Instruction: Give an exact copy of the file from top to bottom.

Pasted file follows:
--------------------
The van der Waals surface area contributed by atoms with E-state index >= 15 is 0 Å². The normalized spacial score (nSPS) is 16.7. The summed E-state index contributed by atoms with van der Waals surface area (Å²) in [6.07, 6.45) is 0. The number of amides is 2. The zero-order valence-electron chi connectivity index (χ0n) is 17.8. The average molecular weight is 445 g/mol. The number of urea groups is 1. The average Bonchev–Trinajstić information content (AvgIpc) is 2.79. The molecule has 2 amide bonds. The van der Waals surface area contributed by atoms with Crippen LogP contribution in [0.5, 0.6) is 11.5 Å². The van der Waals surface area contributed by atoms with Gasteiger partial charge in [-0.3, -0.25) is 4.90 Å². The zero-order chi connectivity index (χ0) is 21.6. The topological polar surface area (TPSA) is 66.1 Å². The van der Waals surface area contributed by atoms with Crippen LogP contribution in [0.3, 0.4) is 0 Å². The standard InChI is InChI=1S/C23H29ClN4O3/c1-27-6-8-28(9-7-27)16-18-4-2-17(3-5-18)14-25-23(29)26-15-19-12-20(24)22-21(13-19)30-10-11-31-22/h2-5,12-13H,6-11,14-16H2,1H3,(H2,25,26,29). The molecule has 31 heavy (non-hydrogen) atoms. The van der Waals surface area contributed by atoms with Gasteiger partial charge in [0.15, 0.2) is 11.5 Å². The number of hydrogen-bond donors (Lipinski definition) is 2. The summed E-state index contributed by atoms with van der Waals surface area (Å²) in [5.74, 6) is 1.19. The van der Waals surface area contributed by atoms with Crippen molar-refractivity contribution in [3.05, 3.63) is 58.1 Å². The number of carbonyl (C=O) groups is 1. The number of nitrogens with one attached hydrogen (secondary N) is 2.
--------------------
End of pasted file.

The van der Waals surface area contributed by atoms with E-state index >= 15 is 0 Å². The normalized spacial score (nSPS) is 16.7. The summed E-state index contributed by atoms with van der Waals surface area (Å²) in [6.07, 6.45) is 0. The number of amides is 2. The zero-order valence-electron chi connectivity index (χ0n) is 17.8. The average molecular weight is 445 g/mol. The number of urea groups is 1. The average Bonchev–Trinajstić information content (AvgIpc) is 2.79. The molecule has 2 amide bonds. The van der Waals surface area contributed by atoms with Crippen LogP contribution in [0.5, 0.6) is 11.5 Å². The van der Waals surface area contributed by atoms with Gasteiger partial charge in [-0.3, -0.25) is 4.90 Å². The zero-order chi connectivity index (χ0) is 21.6. The topological polar surface area (TPSA) is 66.1 Å². The van der Waals surface area contributed by atoms with Crippen LogP contribution in [0.3, 0.4) is 0 Å². The standard InChI is InChI=1S/C23H29ClN4O3/c1-27-6-8-28(9-7-27)16-18-4-2-17(3-5-18)14-25-23(29)26-15-19-12-20(24)22-21(13-19)30-10-11-31-22/h2-5,12-13H,6-11,14-16H2,1H3,(H2,25,26,29). The molecule has 31 heavy (non-hydrogen) atoms. The van der Waals surface area contributed by atoms with Gasteiger partial charge in [0.15, 0.2) is 11.5 Å². The number of hydrogen-bond donors (Lipinski definition) is 2. The summed E-state index contributed by atoms with van der Waals surface area (Å²) in [5.74, 6) is 1.19. The van der Waals surface area contributed by atoms with Crippen molar-refractivity contribution in [3.05, 3.63) is 58.1 Å². The number of carbonyl (C=O) groups is 1. The number of nitrogens with one attached hydrogen (secondary N) is 2.